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2012 nba finals

Heat–Thunder: Who Ya Got?

OKLAHOMA CITY, OK - JUNE 11:  Scott Brooks, head coach of the Oklahoma City Thunder attends NBA Finals Media Availability on June 11, 2012 at the Chesapeake Energy Arena in Oklahoma City, Oklahoma. NOTE TO USER: User expressly acknowledges and agrees that, by downloading and or using this Photograph, user is consenting to the terms and conditions of the Getty Images License Agreement. Mandatory Copyright Notice: Copyright 2012 NBAE (Photo by Layne Murdoch/NBAE via Getty Images)

Yesterday, Dave Zirin — the Nation sports columnist who, as the years go by, sounds less and less like a politically slanted leftist rabble-rouser and more like the only sumbitch who understands what the hell's going on — made a convincing case as to why sports fans should cheer for the Miami Heat rather than the Oklahoma City Thunder in the NBA Finals. The centerpiece of his argument was the nefarious, backhanded way the Thunder owners stole their team from Seattle, a city that loved its basketball and still openly pines for a team. Zirin is right in a logical sense — though Micky Arison is no saint — and in a business sense and in a good-for-humanity sense. Fortunately, sports isn't logical or good for humanity in the first place. (If it were, it wouldn't make everyone so much money.) So we're gonna go ahead and keep booing LeBron.

Game 1 of the 2012 NBA Finals kicks off tonight in Oklahoma City at 9 p.m., and for our money, we're plenty pleased it's beginning in OKC rather than Miami. The atmosphere at Chesapeake Energy Arena is the best in the NBA, sort of amazing considering the franchise itself is only a few years old. (We still remember back in the old NOOCH! days.) The Thunder have the home-court advantage, which means not only will we (probably) have more games in OKC than in Miami, but the series will almost certainly not end in Miami, too depressing an atmosphere for an NBA season to finish for a second consecutive year.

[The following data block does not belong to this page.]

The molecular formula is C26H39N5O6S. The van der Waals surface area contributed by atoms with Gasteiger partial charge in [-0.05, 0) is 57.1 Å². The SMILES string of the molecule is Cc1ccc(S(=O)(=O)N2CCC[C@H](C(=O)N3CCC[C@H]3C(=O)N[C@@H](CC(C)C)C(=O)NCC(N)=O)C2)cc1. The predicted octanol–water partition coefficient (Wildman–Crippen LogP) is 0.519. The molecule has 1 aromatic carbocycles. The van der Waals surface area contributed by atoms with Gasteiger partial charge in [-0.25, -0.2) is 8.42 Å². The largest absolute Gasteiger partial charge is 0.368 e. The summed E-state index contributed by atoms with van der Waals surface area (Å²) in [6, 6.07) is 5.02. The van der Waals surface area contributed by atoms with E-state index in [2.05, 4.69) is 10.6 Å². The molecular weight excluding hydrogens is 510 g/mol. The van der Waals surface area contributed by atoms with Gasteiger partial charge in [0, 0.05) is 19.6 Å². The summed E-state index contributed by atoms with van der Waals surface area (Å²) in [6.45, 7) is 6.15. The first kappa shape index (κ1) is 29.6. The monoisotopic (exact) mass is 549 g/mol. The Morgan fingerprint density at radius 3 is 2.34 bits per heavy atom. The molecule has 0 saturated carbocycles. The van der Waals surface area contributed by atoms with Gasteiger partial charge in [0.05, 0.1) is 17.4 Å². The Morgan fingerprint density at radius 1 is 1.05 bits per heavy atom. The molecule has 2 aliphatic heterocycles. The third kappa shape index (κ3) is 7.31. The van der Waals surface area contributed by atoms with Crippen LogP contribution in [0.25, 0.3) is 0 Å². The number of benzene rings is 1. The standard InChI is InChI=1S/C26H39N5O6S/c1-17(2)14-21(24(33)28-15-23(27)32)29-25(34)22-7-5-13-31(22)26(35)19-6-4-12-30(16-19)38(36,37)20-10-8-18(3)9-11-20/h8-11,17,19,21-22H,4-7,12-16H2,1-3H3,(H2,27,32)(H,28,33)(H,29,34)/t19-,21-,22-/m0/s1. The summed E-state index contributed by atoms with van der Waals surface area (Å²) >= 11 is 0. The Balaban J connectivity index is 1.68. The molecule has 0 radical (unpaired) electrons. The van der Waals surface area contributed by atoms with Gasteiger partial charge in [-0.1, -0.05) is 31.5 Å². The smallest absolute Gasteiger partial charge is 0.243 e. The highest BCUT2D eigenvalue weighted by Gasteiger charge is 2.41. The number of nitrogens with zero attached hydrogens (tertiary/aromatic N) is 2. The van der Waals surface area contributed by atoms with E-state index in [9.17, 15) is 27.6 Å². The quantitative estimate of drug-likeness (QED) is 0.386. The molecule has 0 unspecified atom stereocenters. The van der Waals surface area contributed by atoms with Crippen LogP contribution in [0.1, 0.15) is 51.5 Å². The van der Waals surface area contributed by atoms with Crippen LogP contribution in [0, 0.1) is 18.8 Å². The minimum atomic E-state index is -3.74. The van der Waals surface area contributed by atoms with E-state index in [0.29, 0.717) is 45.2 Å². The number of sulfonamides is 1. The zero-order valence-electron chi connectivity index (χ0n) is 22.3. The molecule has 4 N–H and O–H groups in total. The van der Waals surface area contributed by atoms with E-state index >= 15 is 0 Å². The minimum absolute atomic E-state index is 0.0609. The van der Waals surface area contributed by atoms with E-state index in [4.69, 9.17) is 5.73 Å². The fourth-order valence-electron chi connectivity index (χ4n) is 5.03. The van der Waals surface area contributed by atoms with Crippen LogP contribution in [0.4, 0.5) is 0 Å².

Oklahoma City is the young team that might be here a year early, but they're so ridiculously talented and deep that it's very possible this might just be a two-year window rather than a dynasty. (They're not going to be able to keep all of their young talent under the salary cap. This is a result of general manager Sam Presti actually doing his job too well.) The Heat are the team that has Been Here Before, but ultimately, these Heat have been through so much in the last two seasons that NBA Finals Experience would seem less relevant than Having All of Humanity Hate Your Stupid Face and Your Stupid Glasses Experience. What the Heat have in experience since The Decision transcends basketball, or even celebrity.

Which we figure is the best reason to keep cheering against them. The story of the Heat loses much of its fun and fervor if the Heat win a championship; the pathos, the gravitas, the tragedy — it's all gone then. They're just another title winner. But the longer the Heat go without a title, the more it builds, the more all-encompassing it becomes. Cheering against them is no longer about hatred of LeBron, or The Decision: It's just simply enjoying Sisyphus, watching LeBron push that boulder up the hill forever. That's more fun as an ongoing story, than a past one.

Plus, the Flaming Lips are Thunder fans.

That's enough for us. Go Thunder! Thunder up!

Photo: Layne Murdoch/NBAE via Getty Images